Flu shot keeps kids protected from serious illness — even when the viruses are different, CDC says


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RALEIGH, N.C. (WNCN) — The flu shot protects children from a serious case of the disease — even when the virus that infected them is different from the one in the vaccine, according to a new federal study.

The Centers for Disease Control and Prevention says the report means it’s even more important to get the influenza vaccine.

“This study highlights that flu can cause serious illness in children, but flu vaccines can be lifesaving.  This is very good news,” CDC Director Rochelle P. Walensky said. 

According to the study, vaccination cut the risk of severe flu in children by 78 percent against similar flu A viruses and 47 percent against the ones that had “drifted from the vaccine virus.”

It also was 76 percent effective at preventing a life-threatening case of the disease — which include those that require ventilation, CPR and other severe complications.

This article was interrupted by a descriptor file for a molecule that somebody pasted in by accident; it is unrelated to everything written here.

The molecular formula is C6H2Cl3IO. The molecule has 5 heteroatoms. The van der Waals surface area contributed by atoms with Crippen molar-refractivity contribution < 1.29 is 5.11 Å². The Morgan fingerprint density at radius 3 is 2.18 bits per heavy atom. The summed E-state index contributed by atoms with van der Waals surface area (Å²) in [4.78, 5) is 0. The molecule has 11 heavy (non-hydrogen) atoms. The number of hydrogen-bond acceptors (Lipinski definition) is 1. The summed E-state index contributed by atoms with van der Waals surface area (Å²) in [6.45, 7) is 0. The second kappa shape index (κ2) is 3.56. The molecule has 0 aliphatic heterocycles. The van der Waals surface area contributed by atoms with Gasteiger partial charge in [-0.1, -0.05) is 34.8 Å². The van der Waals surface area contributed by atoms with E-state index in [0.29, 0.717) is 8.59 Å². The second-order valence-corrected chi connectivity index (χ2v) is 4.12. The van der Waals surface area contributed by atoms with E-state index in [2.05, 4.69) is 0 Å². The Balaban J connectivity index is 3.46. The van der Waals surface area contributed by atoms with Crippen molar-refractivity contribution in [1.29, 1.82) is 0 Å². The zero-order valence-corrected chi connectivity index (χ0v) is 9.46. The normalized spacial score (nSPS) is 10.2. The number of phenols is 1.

The CDC says it’s even more evidence that while some vaccinated people may still get sick, the shot can decrease the severity of that sickness.

Flu viruses constantly change through a process called antigenic drift — small mutations in the genes of the viruses.

Seasonal flu causes millions of children each year to get sick and sends thousands to hospitals. It can be especially dangerous for those younger than 5 years old because their age leaves them at higher risk of a severe case of the disease.

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